There are a lot of stories in Paul’s Semendingers book, and if I read his psyche right, they are a lot more in this book if the length of the book was not an issue for the publishing company (Ravenswood Publishing).
I am sure that the good doctor will publish more stories in the future and I be the first in line to read them.
It is rare to find such kindness in a person of authority as Paul Semendinger is. Being kind to the level of being naïve really touched my heart, because I am the same. I still believe that the world is primarily good and that we need to retain that childhood innocence we had.
A child would never have thought that you can’t run in a golf court. That’s what the good doctor did, he ran in a golf court without thinking that you can’t do that. I would probably do the same.
I do try to think like that, that every person on this planet wants to be good and wants to help other people.
I am delighted that people like the author are encompassed in such kind of goodness and even more thrilled that as an educator pass this knowledge and attitude to the kids of tomorrow.
I am writing this review with no structured purpose in mind, I write down of the emotions, feelings and life lessons I received reading this excellent book.
The stories are beautifully structured atomically since the author is an expert in command of the English language. I do agree with him that many words are not used as their actual meaning anymore.
The example of the word expert was such a useful argument. Telling kids that expert means someone that know a few things about something does not help them at all in the long run.
I do agree with the writer that we need to be more careful of how we use words and especially around kids where their brains are like sponges that absorb everything.
Unfortunately is not just kids that think are experts. A significant majority of the adult population on this planet thinks they are an expert which in reality they are not.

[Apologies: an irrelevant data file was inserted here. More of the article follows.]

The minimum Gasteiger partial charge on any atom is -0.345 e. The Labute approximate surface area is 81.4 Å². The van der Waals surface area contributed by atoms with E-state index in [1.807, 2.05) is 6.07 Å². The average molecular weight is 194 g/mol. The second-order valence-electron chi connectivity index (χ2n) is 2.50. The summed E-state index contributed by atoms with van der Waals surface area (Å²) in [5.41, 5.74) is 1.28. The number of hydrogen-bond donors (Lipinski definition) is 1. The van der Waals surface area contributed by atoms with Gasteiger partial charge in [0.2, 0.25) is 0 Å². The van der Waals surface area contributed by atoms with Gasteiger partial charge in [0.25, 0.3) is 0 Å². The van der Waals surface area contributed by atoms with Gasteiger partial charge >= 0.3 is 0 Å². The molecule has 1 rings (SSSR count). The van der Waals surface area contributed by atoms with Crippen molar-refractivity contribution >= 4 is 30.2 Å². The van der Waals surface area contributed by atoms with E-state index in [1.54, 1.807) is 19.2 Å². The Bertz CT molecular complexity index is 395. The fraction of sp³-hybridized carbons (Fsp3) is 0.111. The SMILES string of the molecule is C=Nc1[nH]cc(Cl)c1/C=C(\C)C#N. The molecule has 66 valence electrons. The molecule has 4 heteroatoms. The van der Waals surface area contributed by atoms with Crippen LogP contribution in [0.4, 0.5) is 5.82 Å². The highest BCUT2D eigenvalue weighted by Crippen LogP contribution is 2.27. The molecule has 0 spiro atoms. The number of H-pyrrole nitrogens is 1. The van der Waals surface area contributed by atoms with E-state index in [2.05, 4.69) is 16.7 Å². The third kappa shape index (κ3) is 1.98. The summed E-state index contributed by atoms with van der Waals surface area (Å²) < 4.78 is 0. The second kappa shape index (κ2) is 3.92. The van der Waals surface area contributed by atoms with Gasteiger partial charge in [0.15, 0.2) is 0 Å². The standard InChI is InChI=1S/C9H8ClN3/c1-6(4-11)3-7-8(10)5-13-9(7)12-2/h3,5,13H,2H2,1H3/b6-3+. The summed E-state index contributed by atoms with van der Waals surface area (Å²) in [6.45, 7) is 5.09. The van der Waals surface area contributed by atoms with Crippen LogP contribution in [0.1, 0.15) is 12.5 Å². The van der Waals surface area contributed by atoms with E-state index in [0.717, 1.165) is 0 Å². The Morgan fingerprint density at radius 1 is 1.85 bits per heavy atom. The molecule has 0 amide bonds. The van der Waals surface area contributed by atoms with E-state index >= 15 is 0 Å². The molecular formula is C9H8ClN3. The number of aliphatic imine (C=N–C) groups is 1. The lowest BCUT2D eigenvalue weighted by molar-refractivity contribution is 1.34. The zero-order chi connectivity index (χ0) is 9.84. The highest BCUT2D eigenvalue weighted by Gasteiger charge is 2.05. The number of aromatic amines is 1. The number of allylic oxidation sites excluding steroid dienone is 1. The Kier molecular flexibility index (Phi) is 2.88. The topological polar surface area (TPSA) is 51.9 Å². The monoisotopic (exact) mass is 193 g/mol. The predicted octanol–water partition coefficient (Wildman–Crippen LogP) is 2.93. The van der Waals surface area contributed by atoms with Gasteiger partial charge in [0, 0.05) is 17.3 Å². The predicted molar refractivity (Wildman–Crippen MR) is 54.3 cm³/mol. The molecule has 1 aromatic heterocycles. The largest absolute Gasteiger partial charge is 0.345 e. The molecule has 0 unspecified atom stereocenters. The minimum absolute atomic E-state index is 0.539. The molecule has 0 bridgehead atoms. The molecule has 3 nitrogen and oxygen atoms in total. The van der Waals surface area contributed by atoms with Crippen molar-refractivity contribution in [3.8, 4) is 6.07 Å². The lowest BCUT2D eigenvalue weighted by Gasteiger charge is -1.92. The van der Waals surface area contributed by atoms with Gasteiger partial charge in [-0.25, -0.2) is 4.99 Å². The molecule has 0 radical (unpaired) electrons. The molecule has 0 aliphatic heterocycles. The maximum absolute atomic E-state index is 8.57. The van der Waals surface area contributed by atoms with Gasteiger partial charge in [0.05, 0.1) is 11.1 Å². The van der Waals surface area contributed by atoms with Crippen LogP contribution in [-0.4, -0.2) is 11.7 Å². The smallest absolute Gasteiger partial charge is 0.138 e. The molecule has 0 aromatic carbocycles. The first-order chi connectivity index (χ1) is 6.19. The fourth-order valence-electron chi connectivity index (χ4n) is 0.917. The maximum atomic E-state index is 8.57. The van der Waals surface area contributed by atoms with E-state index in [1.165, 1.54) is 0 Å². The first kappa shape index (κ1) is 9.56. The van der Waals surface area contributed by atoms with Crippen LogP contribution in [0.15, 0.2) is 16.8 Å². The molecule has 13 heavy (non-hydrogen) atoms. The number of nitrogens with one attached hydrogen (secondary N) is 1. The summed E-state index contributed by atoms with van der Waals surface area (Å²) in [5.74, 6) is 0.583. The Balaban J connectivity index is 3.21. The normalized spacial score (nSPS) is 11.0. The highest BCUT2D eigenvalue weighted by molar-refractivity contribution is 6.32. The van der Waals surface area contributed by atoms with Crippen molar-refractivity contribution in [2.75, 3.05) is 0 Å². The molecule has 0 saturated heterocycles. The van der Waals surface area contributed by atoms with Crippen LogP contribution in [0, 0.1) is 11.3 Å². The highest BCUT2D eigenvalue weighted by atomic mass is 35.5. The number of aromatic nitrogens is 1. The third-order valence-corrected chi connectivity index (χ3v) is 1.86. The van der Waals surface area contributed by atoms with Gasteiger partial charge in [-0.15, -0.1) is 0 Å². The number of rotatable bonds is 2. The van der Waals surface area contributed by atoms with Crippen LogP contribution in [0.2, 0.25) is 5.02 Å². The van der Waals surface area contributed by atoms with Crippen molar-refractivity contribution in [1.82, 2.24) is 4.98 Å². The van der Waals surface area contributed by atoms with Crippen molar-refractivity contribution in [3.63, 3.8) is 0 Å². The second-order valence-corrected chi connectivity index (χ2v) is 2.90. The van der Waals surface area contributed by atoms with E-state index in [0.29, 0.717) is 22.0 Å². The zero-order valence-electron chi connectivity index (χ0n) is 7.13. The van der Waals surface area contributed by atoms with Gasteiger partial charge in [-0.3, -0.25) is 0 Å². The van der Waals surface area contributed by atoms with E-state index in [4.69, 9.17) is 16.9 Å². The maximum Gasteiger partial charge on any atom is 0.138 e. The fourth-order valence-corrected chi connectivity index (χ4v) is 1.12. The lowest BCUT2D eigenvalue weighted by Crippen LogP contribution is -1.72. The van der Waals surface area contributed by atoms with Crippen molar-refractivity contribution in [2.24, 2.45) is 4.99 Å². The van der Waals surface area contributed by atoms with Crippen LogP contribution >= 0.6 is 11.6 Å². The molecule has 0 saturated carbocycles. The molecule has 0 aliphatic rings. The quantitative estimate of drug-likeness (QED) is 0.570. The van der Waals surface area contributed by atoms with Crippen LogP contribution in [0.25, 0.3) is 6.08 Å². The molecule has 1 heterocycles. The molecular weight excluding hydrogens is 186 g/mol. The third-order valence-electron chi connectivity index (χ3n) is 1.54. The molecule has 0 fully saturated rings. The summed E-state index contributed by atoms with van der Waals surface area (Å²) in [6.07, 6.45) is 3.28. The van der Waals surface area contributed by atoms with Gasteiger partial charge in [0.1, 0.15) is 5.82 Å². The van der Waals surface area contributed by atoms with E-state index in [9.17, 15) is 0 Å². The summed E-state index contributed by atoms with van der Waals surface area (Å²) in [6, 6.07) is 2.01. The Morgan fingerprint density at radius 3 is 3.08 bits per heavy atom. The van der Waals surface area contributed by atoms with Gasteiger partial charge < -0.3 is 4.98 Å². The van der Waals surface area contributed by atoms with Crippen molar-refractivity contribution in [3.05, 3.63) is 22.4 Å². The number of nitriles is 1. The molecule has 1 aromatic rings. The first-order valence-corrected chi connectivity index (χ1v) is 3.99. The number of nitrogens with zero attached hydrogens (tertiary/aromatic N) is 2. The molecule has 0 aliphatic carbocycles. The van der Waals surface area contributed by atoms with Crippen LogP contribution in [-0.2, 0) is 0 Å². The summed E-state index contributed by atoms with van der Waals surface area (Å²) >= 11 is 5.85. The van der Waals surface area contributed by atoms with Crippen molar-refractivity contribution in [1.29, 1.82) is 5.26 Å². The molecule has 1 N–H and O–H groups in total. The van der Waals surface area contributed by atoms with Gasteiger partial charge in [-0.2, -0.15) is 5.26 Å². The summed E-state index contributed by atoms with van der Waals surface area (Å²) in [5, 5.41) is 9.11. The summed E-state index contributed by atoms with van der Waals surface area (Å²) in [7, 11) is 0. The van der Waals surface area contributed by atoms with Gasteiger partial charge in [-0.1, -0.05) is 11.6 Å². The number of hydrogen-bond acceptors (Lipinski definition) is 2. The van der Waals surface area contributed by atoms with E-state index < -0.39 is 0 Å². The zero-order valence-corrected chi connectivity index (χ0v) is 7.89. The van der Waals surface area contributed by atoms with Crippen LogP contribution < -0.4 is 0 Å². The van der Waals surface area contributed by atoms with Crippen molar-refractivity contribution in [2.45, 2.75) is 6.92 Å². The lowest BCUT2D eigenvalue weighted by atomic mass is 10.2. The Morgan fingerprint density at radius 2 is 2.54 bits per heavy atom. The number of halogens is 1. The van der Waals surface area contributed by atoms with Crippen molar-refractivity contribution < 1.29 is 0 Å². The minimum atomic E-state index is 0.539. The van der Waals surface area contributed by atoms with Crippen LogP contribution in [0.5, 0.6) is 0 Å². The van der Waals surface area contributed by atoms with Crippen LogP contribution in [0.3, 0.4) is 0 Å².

At least the kids thinking they are experts, not their fault, it’s the adults that teach them, educators, parents, wider social circle.
The stories are independent. You can read the first one and then read the last one, and you will walk away with excellent tips about a plethora of issues about life.
Even that there is no continuity and dependency between the stories, you can feel the high presence of Paul’s Semendingers. You can feel the optimism and the determination of an educator that it will do what ever is necessary for the kids he teaches and the teachers that work for him to be happy, productive and appropriately motivated.
Paul Semendinger reminds me a lot of my father. My dad is a retired high school teacher. When the author mentioned that his work sometimes kept his long hours away from his family and sometimes into the early hours of the day images of my father doing the same came in my mind.
A good teacher never stops learning, never fall on his laurels, always thriving to learn more and to be able to improve his teaching techniques and find ways to motivate all of his pupils.
Paul Semendinger is that educator, making sure that every time he goes to school he is properly prepared and after he gets off work, his conscience is clean.